Ocean Observation
- Completed an analysis of Atlantic-wide observation system capacities/gaps.
- For the first time a team has formed to develop a blueprint for an Atlantic-wide integrated ocean observing system with wide Atlantic participation.

Atlantic Ecosystems
- Co-ordinated expeditions to map deep-sea Atlantic ecosystems and advanced knowledge of key species, ecosystems and processes.
- Discovered modern Atlantic Ocean circulation which is atypical of the longer term.
- Deployed new sensors in eastern subpolar North Atlantic to enable key advancements in understanding of ocean physics interactions.
- Provided scientific evidence that temperature change, acidification, fisheries and their cumulative effects pose the greatest risks to ecosystem services.
- Successfully tested a generic Marine Spatial Planning (MSP) framework to assess spatially managed areas (SMAs) across the North Atlantic.

Seafood
- For the first time, climate vulnerability assessments of North Atlantic fish and shellfish, including the human communities dependent on these have been rigorously compared across the EU, US & Canada – strengthening scientific cooperation and building better forecasts.
- Made the first steps to use marine algae to build ‘blue belts’ for carbon/nitrogen sequestration and sustainable aquaculture.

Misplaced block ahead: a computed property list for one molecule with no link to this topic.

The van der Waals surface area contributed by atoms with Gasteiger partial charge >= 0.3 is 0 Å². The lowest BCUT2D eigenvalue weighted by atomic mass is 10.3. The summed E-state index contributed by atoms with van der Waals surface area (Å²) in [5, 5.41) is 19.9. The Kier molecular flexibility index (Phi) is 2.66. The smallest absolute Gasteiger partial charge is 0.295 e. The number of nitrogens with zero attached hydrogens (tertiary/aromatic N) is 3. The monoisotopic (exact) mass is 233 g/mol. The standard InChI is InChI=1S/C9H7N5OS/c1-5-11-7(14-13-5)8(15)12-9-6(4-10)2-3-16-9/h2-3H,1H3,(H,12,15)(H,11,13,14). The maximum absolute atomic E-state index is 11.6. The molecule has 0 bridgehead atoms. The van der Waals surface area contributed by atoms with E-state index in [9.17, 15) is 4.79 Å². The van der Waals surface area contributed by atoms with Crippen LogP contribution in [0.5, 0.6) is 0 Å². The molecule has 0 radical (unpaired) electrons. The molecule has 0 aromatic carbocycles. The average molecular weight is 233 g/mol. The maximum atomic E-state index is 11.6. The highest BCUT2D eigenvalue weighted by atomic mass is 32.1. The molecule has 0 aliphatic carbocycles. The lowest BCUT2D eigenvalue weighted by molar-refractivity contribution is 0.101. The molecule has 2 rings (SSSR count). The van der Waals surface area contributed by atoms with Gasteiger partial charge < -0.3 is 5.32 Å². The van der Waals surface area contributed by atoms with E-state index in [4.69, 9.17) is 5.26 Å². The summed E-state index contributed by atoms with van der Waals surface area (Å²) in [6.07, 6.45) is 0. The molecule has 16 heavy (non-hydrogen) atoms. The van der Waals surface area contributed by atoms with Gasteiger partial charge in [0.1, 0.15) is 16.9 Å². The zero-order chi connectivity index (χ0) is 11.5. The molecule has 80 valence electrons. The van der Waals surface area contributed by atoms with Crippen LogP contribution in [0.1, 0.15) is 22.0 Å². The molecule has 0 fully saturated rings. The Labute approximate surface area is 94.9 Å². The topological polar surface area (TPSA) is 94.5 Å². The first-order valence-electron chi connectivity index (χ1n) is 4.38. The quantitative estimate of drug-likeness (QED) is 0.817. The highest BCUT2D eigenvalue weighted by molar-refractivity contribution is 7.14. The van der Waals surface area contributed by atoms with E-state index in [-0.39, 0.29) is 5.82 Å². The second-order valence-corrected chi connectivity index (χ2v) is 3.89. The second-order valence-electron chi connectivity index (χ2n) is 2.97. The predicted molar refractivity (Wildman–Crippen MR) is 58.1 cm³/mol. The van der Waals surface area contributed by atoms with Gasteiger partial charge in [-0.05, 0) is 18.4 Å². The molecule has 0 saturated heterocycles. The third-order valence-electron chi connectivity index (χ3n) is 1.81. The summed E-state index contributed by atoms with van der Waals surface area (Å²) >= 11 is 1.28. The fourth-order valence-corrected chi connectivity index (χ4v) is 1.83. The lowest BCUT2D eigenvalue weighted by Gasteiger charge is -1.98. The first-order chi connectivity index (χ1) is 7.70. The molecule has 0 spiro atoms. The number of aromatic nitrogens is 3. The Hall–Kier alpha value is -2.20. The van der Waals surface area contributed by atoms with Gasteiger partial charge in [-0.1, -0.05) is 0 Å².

Ocean Education
- Developed a transatlantic ocean literacy strategy and a range of new ocean educational materials (videos, teaching modules, infographics).

Weather, Climate & Polar Research
- Worked together to study Arctic warming impacts, ecosystem productivity and ocean-climate dynamics to give new understanding to local populations.
- Facilitated co-operative understanding of the impact of a changing Arctic on weather and climate across the northern hemisphere.
- Worked with public and private users of climate information to help them incorporate uncertain scientific evidence into real-world decision-making processes.

For more information see www.atlanticresource.org.

Published in Marine Science
MacDara Conroy

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MacDara Conroy

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MacDara Conroy is a contributor covering all things on the water, from boating and wildlife to science and business

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Marine Science Perhaps it is the work of the Irish research vessel RV Celtic Explorer out in the Atlantic Ocean that best highlights the essential nature of marine research, development and sustainable management, through which Ireland is developing a strong and well-deserved reputation as an emerging centre of excellence. From Wavebob Ocean energy technology to aquaculture to weather buoys and oil exploration these pages document the work of Irish marine science and how Irish scientists have secured prominent roles in many European and international marine science bodies.